As one of the Apple employees responsible for marketing the Macintosh in 1984, Guy Kawasaki is known for popularizing the concept of evangelism marketing. He’s someone who has long known the importance of dedicated consumers.

As the current chief evangelist at graphic design website Canva, Kawasaki also knows that the sale isn't the end of the journey for a smart company. "Brand loyalty affects a company on almost all levels," he says. "It makes follow-on sales easier and more profitable. It fosters patience and understanding when a company makes mistakes. And it inspires employees, because working at a beloved company is more fun."

Staying current

How companies build brand loyalty has changed since Kawasaki entered the business, but he believes social media is "by far the most important trend...to foster and measure brand loyalty," noting Facebook, Instagram and Twitter are all ways in which companies stay connected and measure loyalty.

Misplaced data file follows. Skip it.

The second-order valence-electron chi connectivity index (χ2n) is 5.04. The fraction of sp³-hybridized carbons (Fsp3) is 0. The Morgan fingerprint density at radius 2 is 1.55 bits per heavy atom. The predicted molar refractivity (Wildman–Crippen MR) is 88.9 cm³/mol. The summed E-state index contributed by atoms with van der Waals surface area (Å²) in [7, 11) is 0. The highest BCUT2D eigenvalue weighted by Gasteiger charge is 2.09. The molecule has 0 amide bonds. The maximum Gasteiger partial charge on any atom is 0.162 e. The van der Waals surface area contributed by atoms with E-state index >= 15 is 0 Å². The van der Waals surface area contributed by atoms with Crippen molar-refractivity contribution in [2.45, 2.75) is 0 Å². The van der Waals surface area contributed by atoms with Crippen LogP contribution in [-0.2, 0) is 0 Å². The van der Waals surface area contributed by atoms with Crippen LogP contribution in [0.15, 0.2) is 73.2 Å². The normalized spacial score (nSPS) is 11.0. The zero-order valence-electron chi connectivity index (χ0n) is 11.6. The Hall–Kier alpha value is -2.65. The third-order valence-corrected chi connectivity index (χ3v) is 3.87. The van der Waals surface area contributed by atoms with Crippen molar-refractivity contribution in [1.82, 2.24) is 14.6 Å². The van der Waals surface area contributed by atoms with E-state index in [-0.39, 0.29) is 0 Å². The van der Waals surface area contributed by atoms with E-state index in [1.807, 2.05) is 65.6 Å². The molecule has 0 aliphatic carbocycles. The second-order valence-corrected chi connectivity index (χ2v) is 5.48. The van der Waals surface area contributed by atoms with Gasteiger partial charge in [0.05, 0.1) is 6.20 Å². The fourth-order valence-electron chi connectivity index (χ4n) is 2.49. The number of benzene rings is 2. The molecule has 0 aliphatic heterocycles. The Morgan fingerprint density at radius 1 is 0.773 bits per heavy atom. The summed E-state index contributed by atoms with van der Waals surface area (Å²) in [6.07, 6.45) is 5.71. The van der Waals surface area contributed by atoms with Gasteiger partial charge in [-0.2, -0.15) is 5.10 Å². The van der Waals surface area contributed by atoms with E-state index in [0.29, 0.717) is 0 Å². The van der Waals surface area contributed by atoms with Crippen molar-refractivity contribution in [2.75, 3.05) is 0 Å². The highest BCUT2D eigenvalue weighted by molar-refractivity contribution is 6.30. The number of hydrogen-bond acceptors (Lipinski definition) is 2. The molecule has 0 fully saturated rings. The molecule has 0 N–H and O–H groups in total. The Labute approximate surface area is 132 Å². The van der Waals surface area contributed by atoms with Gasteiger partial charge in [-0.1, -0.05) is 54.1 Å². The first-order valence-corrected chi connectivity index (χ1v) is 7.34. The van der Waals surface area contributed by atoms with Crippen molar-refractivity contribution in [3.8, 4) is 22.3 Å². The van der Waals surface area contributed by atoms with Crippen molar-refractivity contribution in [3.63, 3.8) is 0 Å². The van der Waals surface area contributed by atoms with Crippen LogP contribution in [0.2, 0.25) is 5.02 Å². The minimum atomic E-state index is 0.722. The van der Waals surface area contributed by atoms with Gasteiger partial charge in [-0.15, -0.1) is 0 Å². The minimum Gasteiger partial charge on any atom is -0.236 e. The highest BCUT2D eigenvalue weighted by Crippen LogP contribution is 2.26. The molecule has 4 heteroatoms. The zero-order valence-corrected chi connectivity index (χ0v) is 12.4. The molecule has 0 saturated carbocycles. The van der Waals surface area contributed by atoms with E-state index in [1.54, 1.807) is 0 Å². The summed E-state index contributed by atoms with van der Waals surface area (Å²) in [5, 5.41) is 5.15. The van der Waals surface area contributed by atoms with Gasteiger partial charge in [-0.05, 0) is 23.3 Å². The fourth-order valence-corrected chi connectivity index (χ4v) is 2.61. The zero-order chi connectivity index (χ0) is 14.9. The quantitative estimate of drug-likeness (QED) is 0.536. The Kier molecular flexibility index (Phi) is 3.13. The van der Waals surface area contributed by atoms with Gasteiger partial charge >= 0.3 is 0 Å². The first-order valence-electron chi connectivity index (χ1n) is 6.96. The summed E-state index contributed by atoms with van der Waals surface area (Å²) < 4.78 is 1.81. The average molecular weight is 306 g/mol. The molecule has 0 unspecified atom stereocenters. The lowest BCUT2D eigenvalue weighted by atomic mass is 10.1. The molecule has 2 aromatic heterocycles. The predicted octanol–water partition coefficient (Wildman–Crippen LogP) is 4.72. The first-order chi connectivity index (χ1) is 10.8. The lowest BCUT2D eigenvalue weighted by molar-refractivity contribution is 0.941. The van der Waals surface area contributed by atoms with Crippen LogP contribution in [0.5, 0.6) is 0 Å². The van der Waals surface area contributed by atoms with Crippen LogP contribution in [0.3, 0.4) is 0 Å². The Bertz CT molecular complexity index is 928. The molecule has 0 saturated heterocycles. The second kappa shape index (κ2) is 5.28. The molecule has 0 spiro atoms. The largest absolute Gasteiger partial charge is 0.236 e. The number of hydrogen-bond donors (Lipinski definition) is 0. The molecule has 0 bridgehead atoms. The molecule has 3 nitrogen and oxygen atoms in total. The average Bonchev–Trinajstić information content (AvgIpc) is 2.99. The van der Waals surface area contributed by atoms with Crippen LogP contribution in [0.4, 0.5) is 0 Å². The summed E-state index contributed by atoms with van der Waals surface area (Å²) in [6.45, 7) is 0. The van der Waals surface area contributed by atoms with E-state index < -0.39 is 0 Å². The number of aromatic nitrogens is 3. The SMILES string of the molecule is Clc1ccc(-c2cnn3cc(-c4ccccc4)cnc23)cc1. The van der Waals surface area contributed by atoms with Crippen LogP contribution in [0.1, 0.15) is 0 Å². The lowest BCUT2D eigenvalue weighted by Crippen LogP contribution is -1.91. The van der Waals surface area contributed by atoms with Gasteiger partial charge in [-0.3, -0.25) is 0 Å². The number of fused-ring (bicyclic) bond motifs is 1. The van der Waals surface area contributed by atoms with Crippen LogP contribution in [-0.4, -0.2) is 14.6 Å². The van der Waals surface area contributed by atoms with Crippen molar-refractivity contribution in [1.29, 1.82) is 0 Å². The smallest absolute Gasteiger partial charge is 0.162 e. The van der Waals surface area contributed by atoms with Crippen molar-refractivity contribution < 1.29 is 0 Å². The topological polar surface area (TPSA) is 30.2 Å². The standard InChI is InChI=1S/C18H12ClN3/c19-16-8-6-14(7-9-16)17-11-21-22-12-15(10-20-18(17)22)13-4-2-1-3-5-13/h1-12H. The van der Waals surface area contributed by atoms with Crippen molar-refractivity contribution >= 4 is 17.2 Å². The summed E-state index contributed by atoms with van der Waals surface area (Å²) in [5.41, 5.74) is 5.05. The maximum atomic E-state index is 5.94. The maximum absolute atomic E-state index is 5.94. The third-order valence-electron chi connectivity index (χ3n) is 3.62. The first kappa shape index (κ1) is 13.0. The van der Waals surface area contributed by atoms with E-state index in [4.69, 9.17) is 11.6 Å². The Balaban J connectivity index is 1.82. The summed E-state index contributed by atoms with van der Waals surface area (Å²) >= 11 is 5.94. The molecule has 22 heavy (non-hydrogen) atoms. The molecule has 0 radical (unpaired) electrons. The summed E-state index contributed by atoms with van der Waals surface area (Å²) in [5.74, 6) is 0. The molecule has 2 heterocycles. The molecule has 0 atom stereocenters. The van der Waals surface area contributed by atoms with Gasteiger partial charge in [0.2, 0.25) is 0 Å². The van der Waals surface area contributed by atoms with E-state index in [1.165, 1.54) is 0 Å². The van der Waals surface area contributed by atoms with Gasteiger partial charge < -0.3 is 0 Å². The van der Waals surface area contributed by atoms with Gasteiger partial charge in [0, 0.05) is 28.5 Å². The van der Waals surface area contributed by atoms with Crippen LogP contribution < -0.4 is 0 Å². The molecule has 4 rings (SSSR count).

"In a sense, everything that a company does is the loyalty program, not some special registration card or account number."

But even as social media has been an effective tool for companies, it's also one that has changed customer expectations. "Now when there are issues, people expect a social-media response within twelve hours," he says. "You could make the case that social media is more efficient than telephone support, but you’d have to ask some companies like Comcast if this is true."

Expanding definitions

In the past, companies may have had loyalty programs to keep customers coming back, but Kawasaki thinks the concept is outdated. "I don’t know that customers are looking for loyalty programs per se other than airline mileage programs," he says. "In a sense, everything that a company does is the loyalty program, not some special registration card or account number."

While some companies might hope for tricks and short cuts to building customer loyalty, Kawasaki has a different suggestion. "It seems to me that life is simple: make a great product or service, support it well, price it reasonably (though not necessarily cheaply), and you have your loyalty program," he says. "Voila! It doesn’t take a gimmick."